Zoologists and wildlife biologists typically do the following:
Zoologists and wildlife biologists perform a variety of scientific tests and experiments. For example, they take blood samples from animals to assess their nutrition levels, check animals for disease and parasites, and tag animals in order to track them. Although the roles and abilities of zoologists and wildlife biologists often overlap, zoologists typically conduct scientific investigations and basic research on particular types of animals, such as birds or amphibians, whereas wildlife biologists are more likely to study specific ecosystems or animal populations, such as a particular at-risk species. Wildlife biologists also do applied work, such as the conservation and management of wildlife populations.
Zoologists and wildlife biologists use geographic information systems (GIS), modeling software, and other computer programs to estimate wildlife populations and track the movements of animals. They also use these computer programs to forecast the spread of invasive species or diseases, project changes in the availability of habitat, and assess other potential threats to wildlife.
Zoologists and wildlife biologists conduct research for a variety of purposes. For example, many zoologists and wildlife biologists work to increase our knowledge and understanding of wildlife species. Traditionally, many wildlife biologists researched ways to encourage abundant game animal populations to support recreational hunting and tourism. Today, many also work with public officials in conservation efforts that protect species from threats and help animal populations return to and remain at sustainable levels.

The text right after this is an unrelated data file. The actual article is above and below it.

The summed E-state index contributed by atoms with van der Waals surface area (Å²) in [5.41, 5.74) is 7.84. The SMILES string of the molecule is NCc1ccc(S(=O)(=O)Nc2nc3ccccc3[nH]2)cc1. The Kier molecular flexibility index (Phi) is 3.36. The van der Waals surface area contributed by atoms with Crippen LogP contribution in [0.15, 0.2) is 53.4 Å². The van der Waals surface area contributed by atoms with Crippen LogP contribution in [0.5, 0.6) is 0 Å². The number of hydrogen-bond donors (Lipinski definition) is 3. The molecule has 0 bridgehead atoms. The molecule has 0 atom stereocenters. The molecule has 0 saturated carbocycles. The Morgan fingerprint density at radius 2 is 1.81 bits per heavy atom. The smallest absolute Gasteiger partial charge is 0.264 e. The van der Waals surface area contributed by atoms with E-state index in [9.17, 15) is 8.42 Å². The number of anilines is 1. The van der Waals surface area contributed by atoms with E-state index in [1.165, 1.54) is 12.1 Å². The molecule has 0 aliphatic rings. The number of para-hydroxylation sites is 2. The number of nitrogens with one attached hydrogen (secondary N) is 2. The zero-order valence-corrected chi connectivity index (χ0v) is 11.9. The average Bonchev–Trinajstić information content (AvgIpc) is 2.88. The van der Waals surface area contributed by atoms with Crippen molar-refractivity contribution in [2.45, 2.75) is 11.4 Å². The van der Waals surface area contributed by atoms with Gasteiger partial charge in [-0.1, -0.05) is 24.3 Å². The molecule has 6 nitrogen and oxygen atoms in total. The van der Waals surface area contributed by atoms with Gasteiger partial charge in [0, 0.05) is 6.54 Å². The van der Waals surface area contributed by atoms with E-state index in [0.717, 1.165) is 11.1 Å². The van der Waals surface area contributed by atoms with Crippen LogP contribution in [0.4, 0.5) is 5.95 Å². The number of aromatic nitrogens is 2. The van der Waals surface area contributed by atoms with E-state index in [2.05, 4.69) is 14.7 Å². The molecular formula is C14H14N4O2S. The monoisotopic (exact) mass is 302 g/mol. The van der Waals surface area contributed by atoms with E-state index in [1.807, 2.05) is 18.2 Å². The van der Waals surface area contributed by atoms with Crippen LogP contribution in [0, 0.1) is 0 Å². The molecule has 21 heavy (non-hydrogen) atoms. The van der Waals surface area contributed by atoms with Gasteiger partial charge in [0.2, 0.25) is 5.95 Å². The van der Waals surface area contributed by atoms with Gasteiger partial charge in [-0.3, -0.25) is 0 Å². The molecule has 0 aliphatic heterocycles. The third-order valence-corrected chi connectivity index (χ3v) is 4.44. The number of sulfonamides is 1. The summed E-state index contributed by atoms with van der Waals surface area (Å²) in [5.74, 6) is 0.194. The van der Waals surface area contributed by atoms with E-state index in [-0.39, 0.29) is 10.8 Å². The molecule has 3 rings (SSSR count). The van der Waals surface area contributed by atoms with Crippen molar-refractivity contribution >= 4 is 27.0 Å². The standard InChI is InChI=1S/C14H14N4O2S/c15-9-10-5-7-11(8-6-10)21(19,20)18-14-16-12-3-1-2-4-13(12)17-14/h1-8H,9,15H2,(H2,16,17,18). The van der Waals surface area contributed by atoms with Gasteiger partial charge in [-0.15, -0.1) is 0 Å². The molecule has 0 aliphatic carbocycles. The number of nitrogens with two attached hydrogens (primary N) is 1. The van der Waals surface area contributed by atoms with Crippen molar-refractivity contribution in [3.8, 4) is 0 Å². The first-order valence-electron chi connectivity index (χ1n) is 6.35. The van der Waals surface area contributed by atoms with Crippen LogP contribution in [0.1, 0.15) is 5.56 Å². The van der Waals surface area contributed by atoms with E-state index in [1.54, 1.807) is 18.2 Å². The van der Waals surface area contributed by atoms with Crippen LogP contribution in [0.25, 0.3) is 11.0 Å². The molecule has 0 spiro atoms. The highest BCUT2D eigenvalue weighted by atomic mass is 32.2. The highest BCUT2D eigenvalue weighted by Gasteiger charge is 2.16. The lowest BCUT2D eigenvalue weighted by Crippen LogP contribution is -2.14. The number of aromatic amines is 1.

Most zoologists and wildlife biologists work on research teams with other scientists and technicians. For example, zoologists and wildlife biologists may work with environmental scientists and hydrologists to monitor water pollution and its effects on fish populations.
Zoologists generally specialize first in either vertebrates or invertebrates and then in specific species. Following are some examples of specialization by species:
Other zoologists and wildlife biologists are identified by the aspects of zoology and wildlife biology they study, such as evolution and animal behavior. Following are some examples:
Many people with a zoology and wildlife biology background become high school teachers or college or university professors. For more information, see the profiles on high school teachers and postsecondary teachers.
Zoologists and wildlife biologists typically need at least a bachelor’s degree. Many schools offer bachelor’s degree programs in zoology and wildlife biology or in a closely related field, such as ecology. An undergraduate degree in biology with coursework in zoology and wildlife biology also is good preparation for a career as a zoologist or wildlife biologist.
Zoologists and wildlife biologists typically need at least a master’s degree for higher level investigative or scientific work. A Ph.D. is necessary for the majority of independent research positions and for university research positions. Most Ph.D.-level researchers need to be familiar with computer programming and statistical software.
Students typically take zoology and wildlife biology courses in ecology, anatomy, wildlife management, and cellular biology. They also take courses that focus on a particular group of animals, such as herpetology (reptiles and amphibians) or ornithology (birds). Courses in botany, chemistry, and physics are important because zoologists and wildlife biologists must have a well-rounded scientific background. Wildlife biology programs may focus on applied techniques in habitat analysis and conservation. Students also should take courses in mathematics and statistics, given that zoologists and wildlife biologists must be able to do complex data analysis.
Knowledge of computers is important because zoologists and wildlife biologists frequently use advanced computer software, such as geographic information systems (GIS) and modeling software, to do their work.